CUT OUT THE TOXIC CLEANING PRODUCTS
This is how I think of it – anything you pour down your sink, toilet or drainpipe will eventually come back through your tap. There is nothing that makes me more upset than seeing toxic cleaning products being advertised so nonchalantly. These products are so toxic that should someone ingest them they’re rushed to the hospital. Products so corrosive the label says to seek medical attention if you get any on your skin. And they’re encouraging us to POUR A WHOLE BOTTLE OF IT DOWN OUR SINK. To me, this makes absolutely no sense.
A toilet cleaner that’s tough enough to kill 99% of bacteria. News flash – no one eats out of their toilet so why should we need to nuke it with chemical warfare? In stead, clean your toilet regularly with an eco alternative so limescale doesn’t build up. Yes, toilets are going to have bacteria. Because IT’S A FUCKING TOILET. People don’t lick toilets so why should we pour chemicals down it? [perhaps you should change your diet if your doing something to your toilet that requires that many chemicals to clean it]. There’s a huge range of eco-friendly cleaning products available nowadays and some I’ve found to be even better than their chemical-ridden alternatives. Think about our future generations. Hell, think of your future self! Down with this sort of thing; just not down the sink.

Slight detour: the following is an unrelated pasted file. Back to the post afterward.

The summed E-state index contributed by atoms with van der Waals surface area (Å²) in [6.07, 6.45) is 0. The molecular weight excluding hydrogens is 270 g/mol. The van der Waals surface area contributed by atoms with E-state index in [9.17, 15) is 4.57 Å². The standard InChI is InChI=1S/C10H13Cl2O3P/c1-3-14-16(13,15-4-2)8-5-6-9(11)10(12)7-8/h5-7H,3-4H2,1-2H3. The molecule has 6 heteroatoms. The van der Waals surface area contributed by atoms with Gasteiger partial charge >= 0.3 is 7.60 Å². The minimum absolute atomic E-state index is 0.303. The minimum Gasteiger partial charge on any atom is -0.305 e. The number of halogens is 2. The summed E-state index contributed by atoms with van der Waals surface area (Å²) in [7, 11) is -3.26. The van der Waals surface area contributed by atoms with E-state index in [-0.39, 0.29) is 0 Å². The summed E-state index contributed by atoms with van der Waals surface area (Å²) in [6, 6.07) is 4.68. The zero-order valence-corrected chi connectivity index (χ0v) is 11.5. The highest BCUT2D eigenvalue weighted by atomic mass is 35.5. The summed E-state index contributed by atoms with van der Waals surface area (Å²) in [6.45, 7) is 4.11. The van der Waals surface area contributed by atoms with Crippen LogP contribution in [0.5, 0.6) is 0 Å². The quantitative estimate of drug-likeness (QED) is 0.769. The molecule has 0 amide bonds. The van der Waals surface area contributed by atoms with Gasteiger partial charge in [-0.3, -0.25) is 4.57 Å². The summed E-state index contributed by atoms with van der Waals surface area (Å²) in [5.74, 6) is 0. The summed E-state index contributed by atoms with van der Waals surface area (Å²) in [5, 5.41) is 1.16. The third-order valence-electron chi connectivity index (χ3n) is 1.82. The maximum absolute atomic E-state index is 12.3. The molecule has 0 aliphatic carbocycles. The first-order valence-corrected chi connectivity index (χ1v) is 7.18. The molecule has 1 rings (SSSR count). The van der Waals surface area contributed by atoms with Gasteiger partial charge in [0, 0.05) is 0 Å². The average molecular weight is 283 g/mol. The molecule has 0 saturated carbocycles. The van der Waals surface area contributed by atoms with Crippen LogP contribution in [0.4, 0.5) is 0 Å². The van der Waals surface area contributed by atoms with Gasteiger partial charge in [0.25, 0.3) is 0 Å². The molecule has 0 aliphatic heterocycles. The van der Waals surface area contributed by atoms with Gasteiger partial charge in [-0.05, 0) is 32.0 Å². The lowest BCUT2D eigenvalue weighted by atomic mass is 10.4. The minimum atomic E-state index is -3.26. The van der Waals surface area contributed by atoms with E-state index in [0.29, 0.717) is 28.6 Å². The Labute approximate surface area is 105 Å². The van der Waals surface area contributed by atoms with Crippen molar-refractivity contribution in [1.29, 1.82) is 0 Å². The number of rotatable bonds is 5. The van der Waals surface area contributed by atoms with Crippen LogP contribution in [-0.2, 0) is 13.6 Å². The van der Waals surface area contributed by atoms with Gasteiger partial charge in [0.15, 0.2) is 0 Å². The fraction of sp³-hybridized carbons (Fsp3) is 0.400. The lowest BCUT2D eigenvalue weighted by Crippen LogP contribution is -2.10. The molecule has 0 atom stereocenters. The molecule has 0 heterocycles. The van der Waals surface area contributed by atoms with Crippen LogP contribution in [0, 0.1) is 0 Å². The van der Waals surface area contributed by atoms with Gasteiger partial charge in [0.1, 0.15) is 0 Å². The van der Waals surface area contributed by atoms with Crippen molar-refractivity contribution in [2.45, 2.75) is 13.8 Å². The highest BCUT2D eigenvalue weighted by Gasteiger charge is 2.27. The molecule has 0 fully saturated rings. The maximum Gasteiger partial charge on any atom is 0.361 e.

I don’t mean any of the above to sound preachy, so apologies if you found any of it sounding so. I’m incredibly passionate about these things, always have been and always will. A lot of my reasoning can be paralleled to how I feel about any rental we live in; we try to leave it in better condition than when I found it. And in all honesty, we’re all kinda renting our time here amiright? Climate change is real. It’s already effecting us on a real level [there have been horrific floods here in Ireland and the winter isn’t even over]. So make a point of being more conscious of what you consume, starting this year and lets leave 2016 in better condition than we found it.